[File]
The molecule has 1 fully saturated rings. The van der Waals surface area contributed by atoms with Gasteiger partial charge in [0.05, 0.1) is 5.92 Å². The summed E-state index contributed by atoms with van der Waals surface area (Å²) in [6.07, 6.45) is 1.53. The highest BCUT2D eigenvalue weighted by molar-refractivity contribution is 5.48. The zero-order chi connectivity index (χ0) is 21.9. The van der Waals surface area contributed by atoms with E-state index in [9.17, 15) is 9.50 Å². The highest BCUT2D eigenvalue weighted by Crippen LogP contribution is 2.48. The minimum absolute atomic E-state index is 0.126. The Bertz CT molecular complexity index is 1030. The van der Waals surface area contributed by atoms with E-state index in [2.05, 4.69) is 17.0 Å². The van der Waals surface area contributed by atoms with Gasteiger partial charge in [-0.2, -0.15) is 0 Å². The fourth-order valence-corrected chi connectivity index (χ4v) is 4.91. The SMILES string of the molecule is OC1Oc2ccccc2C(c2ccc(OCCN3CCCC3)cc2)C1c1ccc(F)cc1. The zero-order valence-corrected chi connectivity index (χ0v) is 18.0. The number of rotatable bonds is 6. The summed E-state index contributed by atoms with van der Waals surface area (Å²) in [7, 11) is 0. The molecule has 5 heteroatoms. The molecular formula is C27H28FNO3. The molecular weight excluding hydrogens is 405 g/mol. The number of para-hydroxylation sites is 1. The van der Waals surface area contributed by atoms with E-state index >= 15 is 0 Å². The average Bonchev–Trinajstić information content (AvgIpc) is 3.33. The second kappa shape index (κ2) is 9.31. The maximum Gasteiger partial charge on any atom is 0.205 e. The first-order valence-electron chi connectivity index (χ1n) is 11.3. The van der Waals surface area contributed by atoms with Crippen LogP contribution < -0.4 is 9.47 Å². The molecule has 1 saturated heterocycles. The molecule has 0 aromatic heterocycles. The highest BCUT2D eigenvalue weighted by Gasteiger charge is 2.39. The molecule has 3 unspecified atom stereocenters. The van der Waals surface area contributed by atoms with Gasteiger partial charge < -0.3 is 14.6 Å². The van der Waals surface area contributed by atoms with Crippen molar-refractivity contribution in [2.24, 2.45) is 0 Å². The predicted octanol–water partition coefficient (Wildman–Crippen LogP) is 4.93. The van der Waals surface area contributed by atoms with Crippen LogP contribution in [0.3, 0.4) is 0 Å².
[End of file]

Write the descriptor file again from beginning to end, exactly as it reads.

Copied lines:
The molecule has 1 fully saturated rings. The van der Waals surface area contributed by atoms with Gasteiger partial charge in [0.05, 0.1) is 5.92 Å². The summed E-state index contributed by atoms with van der Waals surface area (Å²) in [6.07, 6.45) is 1.53. The highest BCUT2D eigenvalue weighted by molar-refractivity contribution is 5.48. The zero-order chi connectivity index (χ0) is 21.9. The van der Waals surface area contributed by atoms with E-state index in [9.17, 15) is 9.50 Å². The highest BCUT2D eigenvalue weighted by Crippen LogP contribution is 2.48. The minimum absolute atomic E-state index is 0.126. The Bertz CT molecular complexity index is 1030. The van der Waals surface area contributed by atoms with E-state index in [2.05, 4.69) is 17.0 Å². The van der Waals surface area contributed by atoms with Gasteiger partial charge in [-0.2, -0.15) is 0 Å². The fourth-order valence-corrected chi connectivity index (χ4v) is 4.91. The SMILES string of the molecule is OC1Oc2ccccc2C(c2ccc(OCCN3CCCC3)cc2)C1c1ccc(F)cc1. The zero-order valence-corrected chi connectivity index (χ0v) is 18.0. The number of rotatable bonds is 6. The summed E-state index contributed by atoms with van der Waals surface area (Å²) in [7, 11) is 0. The molecule has 5 heteroatoms. The molecular formula is C27H28FNO3. The molecular weight excluding hydrogens is 405 g/mol. The number of para-hydroxylation sites is 1. The van der Waals surface area contributed by atoms with E-state index >= 15 is 0 Å². The average Bonchev–Trinajstić information content (AvgIpc) is 3.33. The second kappa shape index (κ2) is 9.31. The maximum Gasteiger partial charge on any atom is 0.205 e. The first-order valence-electron chi connectivity index (χ1n) is 11.3. The van der Waals surface area contributed by atoms with Crippen LogP contribution < -0.4 is 9.47 Å². The molecule has 1 saturated heterocycles. The molecule has 0 aromatic heterocycles. The highest BCUT2D eigenvalue weighted by Gasteiger charge is 2.39. The molecule has 3 unspecified atom stereocenters. The van der Waals surface area contributed by atoms with Gasteiger partial charge < -0.3 is 14.6 Å². The van der Waals surface area contributed by atoms with Crippen molar-refractivity contribution in [2.24, 2.45) is 0 Å². The predicted octanol–water partition coefficient (Wildman–Crippen LogP) is 4.93. The van der Waals surface area contributed by atoms with Crippen LogP contribution in [0.3, 0.4) is 0 Å².